7. Smoke eggs till wood shreds are consumed (with my smoker, it takes 40 to 50 minutes). I generally wait till I see no smoke coming from the vents in the box. For me and my family, this is enough smoke flavor… if you like more, refill and replace the smoking wood and smoke further to taste.

8. Remove the box and the eggs. They should be a nice golden color.

9. Cut each egg in half and remove the yolks into bowl. I place the emptied whites into an egg tray.

10. Use a potato masher to mush yolks into a fine paste (so much easier than a fork).

11. Pour mashed yolks into a large freezer bag.

12. For each dozen yolks, add to bag: 1/4 cup mayonnaise, 1 tablespoon mustard, and 1/4 teaspoon hot sauce (I use tobacco because it’s not that hot. Unless you know for sure, don’t over do it).

13. Use hands to mash and mix ingredients. Push the air out first before sealing and push contents down with fingers multiple times to mix properly. Taste with clean spoon and add ingredients to taste/texture.

14. Push contents toward bottom corner of bag. Cut bottom corner of bag with scissors to create small hole.

15. Use hands to push contents toward hole in bag and use it like a pastry bag to push contents into empty egg halves. Use a pushing motion to fluff filling till egg hollow is full and slightly overflowing.

16. Fill under filled eggs with remaining filling (or just eat it).

17. Sprinkle eggs with paprika when done and refrigerate till served.

Do any of you use a brine first?

I'm really picky about the texture of my food. Silly I know, but I'm just that way. In my opinion it's best to smoke the egg in the shell from the raw form for 2 hours at about 225F. I have a Traeger smoker and it makes the best smoked anything. Anyhow, I find that cooking the eggs, pealing them and then smoking them makes them rubbery. If I smoke them in the shell I get the great smokey flavor and the eggs seem to be cooked perfectly at the 2 hour mark. No grey yolk like it's overcooked. If you have the option smoke them with Apple wood pellets. It gives the eggs a nice smokey bacon flavor.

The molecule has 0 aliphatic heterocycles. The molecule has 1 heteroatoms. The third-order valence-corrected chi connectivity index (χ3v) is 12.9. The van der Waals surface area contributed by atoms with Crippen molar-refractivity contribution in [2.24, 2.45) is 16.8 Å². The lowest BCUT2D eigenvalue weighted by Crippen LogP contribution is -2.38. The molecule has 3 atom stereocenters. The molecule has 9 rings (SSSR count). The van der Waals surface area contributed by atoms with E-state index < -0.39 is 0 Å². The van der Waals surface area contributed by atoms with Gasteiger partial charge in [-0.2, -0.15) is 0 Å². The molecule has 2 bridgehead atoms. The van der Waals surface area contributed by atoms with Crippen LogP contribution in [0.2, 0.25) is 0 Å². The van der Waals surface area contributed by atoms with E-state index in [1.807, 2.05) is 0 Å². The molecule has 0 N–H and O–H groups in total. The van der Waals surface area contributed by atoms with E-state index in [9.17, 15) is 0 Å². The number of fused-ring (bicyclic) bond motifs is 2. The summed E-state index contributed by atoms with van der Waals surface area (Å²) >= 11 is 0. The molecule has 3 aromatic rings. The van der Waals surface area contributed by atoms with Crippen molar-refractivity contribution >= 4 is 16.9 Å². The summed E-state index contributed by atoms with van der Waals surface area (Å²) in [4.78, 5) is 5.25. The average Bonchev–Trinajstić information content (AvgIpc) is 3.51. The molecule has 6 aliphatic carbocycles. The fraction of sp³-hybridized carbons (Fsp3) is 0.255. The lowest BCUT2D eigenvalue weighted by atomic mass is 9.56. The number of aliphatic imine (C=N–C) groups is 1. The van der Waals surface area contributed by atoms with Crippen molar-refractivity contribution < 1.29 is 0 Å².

Soak the raw eggs in Apple cider vinegar until the egg she'll turns soft...This will let more smoke flavor through the egg she'll and when done the shell will harden back up. I do mine at 200 degrees until the first one cracks then they're done...next I'm gonna try to smoke them soaked in acv until it eats the shell completely and just leaves the membrane as the vinegar shouldn't eat through that, leaving you an egg that doesn't even need peeled!

Any recommendations on peeling the eggshells after smoking them. Ours taste delicious but we are losing a lot of the white.

Any recommendations on peeling the eggshells after smoking them. Ours taste delicious but we are losing a lot of the white.

Fresh eggs are always hard to peel. The older the eggs are, the easier they are to peel. If you can plan ahead, let the eggs 'rest' in the fridge after bringing them home from the store for at least 5 days before smoking (or boiling) them.

After cooking the eggs immediately put them in ice water to cool them rapidly. This slightly shrinks the egg quickly and separates the membrane for easy peeling.

The important method of shell removal is to put the eggs in ice water immediately after removing from the heat. Works great on fresh eggs also.

Thanks for sharing a great your view about Smoke Flavor. Keep up sharing....

Wood for Smoke Flavor

Try scotch eggs. Boil eggs for 8 minutes and put in ice water. Peel, then using 1 lb ground pork for every 4 eggs, cover the peeled eggs with a uniform thickness of the pork. Spice as desired. Place in the 230 degree smoker for 4 hours. Enjoy

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Indeed a beautiful post, I know Electric smoker is very important, I myself love it & that's why I have recently purchased one of the best electric smokers around, because once I put my money on it, I need it to work for years.

By the way, Keep up the good work.